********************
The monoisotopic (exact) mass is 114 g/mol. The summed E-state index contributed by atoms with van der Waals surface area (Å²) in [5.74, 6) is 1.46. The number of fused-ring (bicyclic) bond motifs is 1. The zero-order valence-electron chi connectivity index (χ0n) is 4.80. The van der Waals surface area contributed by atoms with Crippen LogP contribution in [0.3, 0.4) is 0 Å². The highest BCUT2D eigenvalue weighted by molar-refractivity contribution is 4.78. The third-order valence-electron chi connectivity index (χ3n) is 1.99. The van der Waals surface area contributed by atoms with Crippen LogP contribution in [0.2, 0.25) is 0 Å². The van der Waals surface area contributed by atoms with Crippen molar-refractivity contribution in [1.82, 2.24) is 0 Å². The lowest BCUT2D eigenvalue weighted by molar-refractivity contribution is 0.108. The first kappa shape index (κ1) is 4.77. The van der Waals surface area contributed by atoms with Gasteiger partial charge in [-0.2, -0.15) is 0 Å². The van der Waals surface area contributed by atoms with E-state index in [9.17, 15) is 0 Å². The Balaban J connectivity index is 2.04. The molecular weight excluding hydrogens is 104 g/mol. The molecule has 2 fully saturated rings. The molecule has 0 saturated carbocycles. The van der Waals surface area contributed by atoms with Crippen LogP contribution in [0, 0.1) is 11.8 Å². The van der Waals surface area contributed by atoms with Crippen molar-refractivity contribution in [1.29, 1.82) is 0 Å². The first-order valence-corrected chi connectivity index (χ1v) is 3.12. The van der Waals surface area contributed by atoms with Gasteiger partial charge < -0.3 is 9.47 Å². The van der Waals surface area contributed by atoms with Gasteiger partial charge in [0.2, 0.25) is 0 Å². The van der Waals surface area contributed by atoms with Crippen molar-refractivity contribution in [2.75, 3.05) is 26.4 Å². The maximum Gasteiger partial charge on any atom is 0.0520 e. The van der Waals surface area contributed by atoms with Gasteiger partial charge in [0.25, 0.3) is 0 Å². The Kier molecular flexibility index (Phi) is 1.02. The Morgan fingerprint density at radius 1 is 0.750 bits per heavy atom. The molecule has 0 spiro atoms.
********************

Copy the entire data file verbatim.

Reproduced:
The monoisotopic (exact) mass is 114 g/mol. The summed E-state index contributed by atoms with van der Waals surface area (Å²) in [5.74, 6) is 1.46. The number of fused-ring (bicyclic) bond motifs is 1. The zero-order valence-electron chi connectivity index (χ0n) is 4.80. The van der Waals surface area contributed by atoms with Crippen LogP contribution in [0.3, 0.4) is 0 Å². The highest BCUT2D eigenvalue weighted by molar-refractivity contribution is 4.78. The third-order valence-electron chi connectivity index (χ3n) is 1.99. The van der Waals surface area contributed by atoms with Crippen LogP contribution in [0.2, 0.25) is 0 Å². The van der Waals surface area contributed by atoms with Crippen molar-refractivity contribution in [1.82, 2.24) is 0 Å². The lowest BCUT2D eigenvalue weighted by molar-refractivity contribution is 0.108. The first kappa shape index (κ1) is 4.77. The van der Waals surface area contributed by atoms with Gasteiger partial charge in [-0.2, -0.15) is 0 Å². The van der Waals surface area contributed by atoms with E-state index in [9.17, 15) is 0 Å². The Balaban J connectivity index is 2.04. The molecular weight excluding hydrogens is 104 g/mol. The molecule has 2 fully saturated rings. The molecule has 0 saturated carbocycles. The van der Waals surface area contributed by atoms with Crippen LogP contribution in [0, 0.1) is 11.8 Å². The van der Waals surface area contributed by atoms with Crippen molar-refractivity contribution in [1.29, 1.82) is 0 Å². The first-order valence-corrected chi connectivity index (χ1v) is 3.12. The van der Waals surface area contributed by atoms with Gasteiger partial charge < -0.3 is 9.47 Å². The van der Waals surface area contributed by atoms with Gasteiger partial charge in [0.2, 0.25) is 0 Å². The van der Waals surface area contributed by atoms with Crippen molar-refractivity contribution in [2.75, 3.05) is 26.4 Å². The maximum Gasteiger partial charge on any atom is 0.0520 e. The van der Waals surface area contributed by atoms with Gasteiger partial charge in [0.25, 0.3) is 0 Å². The Kier molecular flexibility index (Phi) is 1.02. The Morgan fingerprint density at radius 1 is 0.750 bits per heavy atom. The molecule has 0 spiro atoms.